Jack Wallen examines the AMC Security tool and declares it a truly effective tool to help keep your Android devices running smoothly.
We've reached the point where there's no escaping the fact that mobile devices need protection and cleanup tools. As a whole, we use our smartphones and tablets more than we're using desktops. Because of that, we cobble together toolkits that contain various bits and pieces to ensure our devices are at the top of their game. But what if you had a one-stop-shop that could handle:
- Antivirus (real time and manual scan)
- Task killer
- Battery saver
- App manager
- Cache cleaner
- Call/SMS blocking
- Privacy advisor
- Privacy locker
- Cloud backup
- Surf protection (protection from malicious URLs)
If such a tool is what you've been looking for, AMC Security just might the one. With real-time scanning, device location, frequent definition update, and a simple-to-use interface, AMC Security does an outstanding job of protecting your device from harmful files and poor usage (or loss).
With the tap of a single scan button, you'll see everything that could use cleaning and protecting on your device. From the results, you decide what to do next.
Let's install this free app and see how it can be used to keep your Android device protected and running smoothly.
Of course, installing AMC Security is quite simple. Just follow these steps, and you'll have it at the ready:
- Open the Google Play Store on your device
- Search for AMC Security
- Locate and tap the entry by IObit Mobile Security
- Tap Install
- Read the permissions listing
- If you agree with the permissions, tap Accept
- Allow the installation to complete
Once it's installed, tap the AMC Security launcher (either from the home screen or from within the app drawer), and walk through the simple Welcome slideshow.
From the main window (Figure A), you can immediately handle a number of tasks. But the first thing you'll want to do is tap the SCAN button.
AMC Security running on a Verizon-branded HTC M8.
The quick scan will run through the device for issues such as:
- Running tasks that can be killed
- Cache that can be cleaned
- Junk files/folders that can be deleted
- Big files (such as multi-media)
- Residual files (from uninstalled apps)
- Privacy records (such as browser history, call logs, and SMS)
Once the quick scan is complete, it will present the results (Figure B). Tap on the individual results and act on them as you need.
Results of a quick scan.
After you get the results, it's important to go through each section and uncheck what you do not want acted upon. Everything left checked will be cleaned when you tap the CLEAN button. Each sub-section offers different options (to ignore, to clean, etc). For example, in the Cache sub-section, you can't select individual app caches to clean -- it's all or nothing. However, in the Task sub-section, you can select individual apps to be killed.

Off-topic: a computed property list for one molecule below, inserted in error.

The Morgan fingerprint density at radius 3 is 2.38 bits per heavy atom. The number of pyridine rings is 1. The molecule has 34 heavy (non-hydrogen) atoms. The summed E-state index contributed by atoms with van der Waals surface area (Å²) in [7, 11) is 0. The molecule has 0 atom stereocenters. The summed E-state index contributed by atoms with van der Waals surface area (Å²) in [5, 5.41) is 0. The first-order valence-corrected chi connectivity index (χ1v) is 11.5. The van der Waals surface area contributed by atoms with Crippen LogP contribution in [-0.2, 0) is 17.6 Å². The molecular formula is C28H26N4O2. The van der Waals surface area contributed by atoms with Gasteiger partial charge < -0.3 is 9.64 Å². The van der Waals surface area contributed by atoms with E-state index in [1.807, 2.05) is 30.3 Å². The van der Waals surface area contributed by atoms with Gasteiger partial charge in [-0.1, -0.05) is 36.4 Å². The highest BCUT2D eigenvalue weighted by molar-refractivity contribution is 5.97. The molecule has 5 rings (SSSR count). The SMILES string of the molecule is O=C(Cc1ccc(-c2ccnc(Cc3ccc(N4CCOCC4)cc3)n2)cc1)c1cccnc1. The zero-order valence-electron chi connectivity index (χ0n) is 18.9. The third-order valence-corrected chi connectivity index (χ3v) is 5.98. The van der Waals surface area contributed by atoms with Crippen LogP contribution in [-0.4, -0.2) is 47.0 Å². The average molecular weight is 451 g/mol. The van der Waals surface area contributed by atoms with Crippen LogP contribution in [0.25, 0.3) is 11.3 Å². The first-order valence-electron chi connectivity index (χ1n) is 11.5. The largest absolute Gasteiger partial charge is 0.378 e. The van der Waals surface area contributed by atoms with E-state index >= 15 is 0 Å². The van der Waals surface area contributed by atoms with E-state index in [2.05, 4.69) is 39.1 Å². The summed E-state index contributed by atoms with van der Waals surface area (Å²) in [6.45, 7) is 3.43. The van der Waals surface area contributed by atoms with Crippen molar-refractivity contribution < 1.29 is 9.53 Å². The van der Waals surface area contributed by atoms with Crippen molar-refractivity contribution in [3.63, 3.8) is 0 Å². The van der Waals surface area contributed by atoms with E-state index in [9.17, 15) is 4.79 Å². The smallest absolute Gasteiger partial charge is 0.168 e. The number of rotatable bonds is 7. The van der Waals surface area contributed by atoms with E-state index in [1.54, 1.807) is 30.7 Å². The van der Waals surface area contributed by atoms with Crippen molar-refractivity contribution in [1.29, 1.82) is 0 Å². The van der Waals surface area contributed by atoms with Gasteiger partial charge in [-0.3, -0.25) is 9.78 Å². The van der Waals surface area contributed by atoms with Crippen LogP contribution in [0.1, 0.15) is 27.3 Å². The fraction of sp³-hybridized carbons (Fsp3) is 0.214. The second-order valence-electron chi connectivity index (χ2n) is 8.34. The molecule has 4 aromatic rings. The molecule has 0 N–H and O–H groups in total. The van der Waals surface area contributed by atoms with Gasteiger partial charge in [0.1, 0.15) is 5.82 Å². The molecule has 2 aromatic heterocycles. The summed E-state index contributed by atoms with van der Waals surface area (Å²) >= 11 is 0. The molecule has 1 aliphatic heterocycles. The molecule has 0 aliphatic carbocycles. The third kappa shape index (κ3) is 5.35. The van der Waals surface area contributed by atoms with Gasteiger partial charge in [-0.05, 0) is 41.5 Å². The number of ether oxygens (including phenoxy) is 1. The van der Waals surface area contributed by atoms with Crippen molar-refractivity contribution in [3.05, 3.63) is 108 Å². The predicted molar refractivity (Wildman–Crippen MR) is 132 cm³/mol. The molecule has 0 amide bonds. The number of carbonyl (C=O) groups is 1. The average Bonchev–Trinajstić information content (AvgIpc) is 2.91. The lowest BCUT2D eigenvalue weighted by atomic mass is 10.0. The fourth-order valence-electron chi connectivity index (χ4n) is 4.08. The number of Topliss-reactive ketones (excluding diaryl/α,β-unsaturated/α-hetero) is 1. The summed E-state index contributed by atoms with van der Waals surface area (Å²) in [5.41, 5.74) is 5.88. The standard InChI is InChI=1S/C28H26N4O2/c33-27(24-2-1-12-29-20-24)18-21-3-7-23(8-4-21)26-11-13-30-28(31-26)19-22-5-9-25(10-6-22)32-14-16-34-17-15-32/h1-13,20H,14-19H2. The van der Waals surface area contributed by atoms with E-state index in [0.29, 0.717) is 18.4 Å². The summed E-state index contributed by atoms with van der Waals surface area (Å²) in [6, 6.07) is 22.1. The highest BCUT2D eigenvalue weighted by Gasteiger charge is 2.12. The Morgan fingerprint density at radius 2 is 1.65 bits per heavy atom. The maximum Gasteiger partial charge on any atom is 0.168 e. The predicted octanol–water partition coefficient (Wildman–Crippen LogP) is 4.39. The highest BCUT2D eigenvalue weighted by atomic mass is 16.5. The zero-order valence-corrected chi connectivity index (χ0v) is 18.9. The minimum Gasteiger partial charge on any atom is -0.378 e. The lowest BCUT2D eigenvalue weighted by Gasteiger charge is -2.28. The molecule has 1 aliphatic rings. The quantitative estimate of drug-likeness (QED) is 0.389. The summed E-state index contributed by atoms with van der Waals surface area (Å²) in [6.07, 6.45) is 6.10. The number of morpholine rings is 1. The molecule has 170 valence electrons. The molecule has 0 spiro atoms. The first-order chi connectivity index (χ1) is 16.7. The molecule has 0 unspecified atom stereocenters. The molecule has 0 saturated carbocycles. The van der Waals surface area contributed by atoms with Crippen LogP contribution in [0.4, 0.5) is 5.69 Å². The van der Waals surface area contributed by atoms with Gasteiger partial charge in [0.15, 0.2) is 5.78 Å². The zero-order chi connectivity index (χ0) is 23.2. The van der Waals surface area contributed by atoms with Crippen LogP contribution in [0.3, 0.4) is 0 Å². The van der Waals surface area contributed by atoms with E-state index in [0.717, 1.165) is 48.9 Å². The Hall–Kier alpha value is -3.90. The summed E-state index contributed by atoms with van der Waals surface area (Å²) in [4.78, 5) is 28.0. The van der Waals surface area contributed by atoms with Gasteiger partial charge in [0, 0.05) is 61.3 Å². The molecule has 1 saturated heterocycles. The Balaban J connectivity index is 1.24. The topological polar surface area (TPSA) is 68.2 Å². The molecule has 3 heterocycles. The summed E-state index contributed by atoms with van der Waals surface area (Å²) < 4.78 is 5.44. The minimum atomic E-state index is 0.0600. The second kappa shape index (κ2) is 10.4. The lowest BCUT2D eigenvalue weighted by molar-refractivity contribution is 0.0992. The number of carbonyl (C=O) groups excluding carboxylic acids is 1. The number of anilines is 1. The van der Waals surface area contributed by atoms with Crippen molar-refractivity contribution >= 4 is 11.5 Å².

Once you've gone through each section, tap the CLEAN button. After the cleaning is complete, you'll see the results, which typically displays in MB cleaned (Figure C).
Results of a cleanup.
Tap OK to return to the main window.
Now, tap the Antivirus button. From here (Figure D), AMC can scan your apps and your SD card for malicious software and/or files. Tap the Scan Now button to initiate the process.
The AMC Security virus scan.
After that scan is complete, AMC will present you with the results. If you see any red (Figure E), it's best to check it out. In my case, the Security Audit found an insecure screen lock (this is a test device, so screen locks tend to slow me down), which would normally be dealt with immediately.
Results of the Antivirus scan.
Tap any sections in red and deal with them as needed.
You'll also want to make sure the Realtime Protection is turned on. To do this, follow these steps:
- From the AMC main window, tap Antivirus
- Tap Realtime Protection
- To protect both (or either) installed apps and downloads, tap their Enable/Disable sliders so they're on (Figure F)
Enabling Realtime Protection.
AMC Security also has anti-theft protection built in. The name is a bit misleading -- it should be "Device Location," because that's what it does. In order to use this feature, you have to have a IObit account. The account is free and, once you've signed up and logged in (both done from within the app), you can log into the IObit website and locate your device. I tested the location (via the map) and was really impressed with the accuracy.
You can also send an alarm to the device that can only be shut off by entering your account password. While the alarm is sounding, the device cannot be shut off, muted, or the volume turned down. The only recourse (for the thief -- if that's the case), is to allow the battery to run down.
AMC Security is one of those all-in-one apps that actually is an effective tool to keep your Android device running smoothly. Give this tool a try, and see if it doesn't help you to enjoy a more trouble-free Android experience.
Do you use AMC Security on your Android device, or do you use a different Android app for your security needs? Let us know in the discussion thread below.